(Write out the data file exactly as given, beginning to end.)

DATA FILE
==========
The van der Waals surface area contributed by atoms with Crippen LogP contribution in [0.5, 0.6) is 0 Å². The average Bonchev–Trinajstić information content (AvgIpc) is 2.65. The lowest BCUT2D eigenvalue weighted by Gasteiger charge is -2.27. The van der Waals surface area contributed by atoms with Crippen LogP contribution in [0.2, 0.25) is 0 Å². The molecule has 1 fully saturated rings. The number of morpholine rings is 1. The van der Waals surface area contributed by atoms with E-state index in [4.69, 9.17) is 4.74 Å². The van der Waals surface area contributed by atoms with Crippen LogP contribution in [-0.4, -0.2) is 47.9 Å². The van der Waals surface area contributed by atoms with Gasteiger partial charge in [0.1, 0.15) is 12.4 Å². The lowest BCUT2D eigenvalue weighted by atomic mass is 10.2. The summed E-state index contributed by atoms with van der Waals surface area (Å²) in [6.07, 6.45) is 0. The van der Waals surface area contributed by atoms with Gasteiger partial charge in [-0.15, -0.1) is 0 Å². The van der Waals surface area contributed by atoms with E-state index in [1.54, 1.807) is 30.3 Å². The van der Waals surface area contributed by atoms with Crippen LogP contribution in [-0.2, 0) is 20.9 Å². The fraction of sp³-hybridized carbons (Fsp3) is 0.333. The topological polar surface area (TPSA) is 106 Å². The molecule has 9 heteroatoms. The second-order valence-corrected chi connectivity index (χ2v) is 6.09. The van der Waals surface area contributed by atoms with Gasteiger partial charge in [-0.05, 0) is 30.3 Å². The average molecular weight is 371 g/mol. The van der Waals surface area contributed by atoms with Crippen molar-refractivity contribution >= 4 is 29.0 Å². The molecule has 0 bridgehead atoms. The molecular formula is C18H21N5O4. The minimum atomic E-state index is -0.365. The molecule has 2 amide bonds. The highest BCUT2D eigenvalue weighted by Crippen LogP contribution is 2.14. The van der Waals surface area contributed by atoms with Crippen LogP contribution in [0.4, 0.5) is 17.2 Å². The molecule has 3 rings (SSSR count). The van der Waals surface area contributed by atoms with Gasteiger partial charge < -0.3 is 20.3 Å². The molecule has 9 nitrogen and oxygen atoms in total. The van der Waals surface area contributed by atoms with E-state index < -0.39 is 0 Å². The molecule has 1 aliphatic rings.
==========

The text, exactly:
The van der Waals surface area contributed by atoms with Crippen LogP contribution in [0.5, 0.6) is 0 Å². The average Bonchev–Trinajstić information content (AvgIpc) is 2.65. The lowest BCUT2D eigenvalue weighted by Gasteiger charge is -2.27. The van der Waals surface area contributed by atoms with Crippen LogP contribution in [0.2, 0.25) is 0 Å². The molecule has 1 fully saturated rings. The number of morpholine rings is 1. The van der Waals surface area contributed by atoms with E-state index in [4.69, 9.17) is 4.74 Å². The van der Waals surface area contributed by atoms with Crippen LogP contribution in [-0.4, -0.2) is 47.9 Å². The van der Waals surface area contributed by atoms with Gasteiger partial charge in [0.1, 0.15) is 12.4 Å². The lowest BCUT2D eigenvalue weighted by atomic mass is 10.2. The summed E-state index contributed by atoms with van der Waals surface area (Å²) in [6.07, 6.45) is 0. The van der Waals surface area contributed by atoms with Gasteiger partial charge in [-0.15, -0.1) is 0 Å². The van der Waals surface area contributed by atoms with E-state index in [1.54, 1.807) is 30.3 Å². The van der Waals surface area contributed by atoms with Crippen LogP contribution in [-0.2, 0) is 20.9 Å². The fraction of sp³-hybridized carbons (Fsp3) is 0.333. The topological polar surface area (TPSA) is 106 Å². The molecule has 9 heteroatoms. The second-order valence-corrected chi connectivity index (χ2v) is 6.09. The van der Waals surface area contributed by atoms with Gasteiger partial charge in [-0.05, 0) is 30.3 Å². The average molecular weight is 371 g/mol. The van der Waals surface area contributed by atoms with Crippen molar-refractivity contribution >= 4 is 29.0 Å². The molecule has 0 bridgehead atoms. The molecular formula is C18H21N5O4. The minimum atomic E-state index is -0.365. The molecule has 2 amide bonds. The highest BCUT2D eigenvalue weighted by Crippen LogP contribution is 2.14. The van der Waals surface area contributed by atoms with Crippen LogP contribution in [0.4, 0.5) is 17.2 Å². The molecule has 3 rings (SSSR count). The van der Waals surface area contributed by atoms with Gasteiger partial charge < -0.3 is 20.3 Å². The molecule has 9 nitrogen and oxygen atoms in total. The van der Waals surface area contributed by atoms with E-state index < -0.39 is 0 Å². The molecule has 1 aliphatic rings.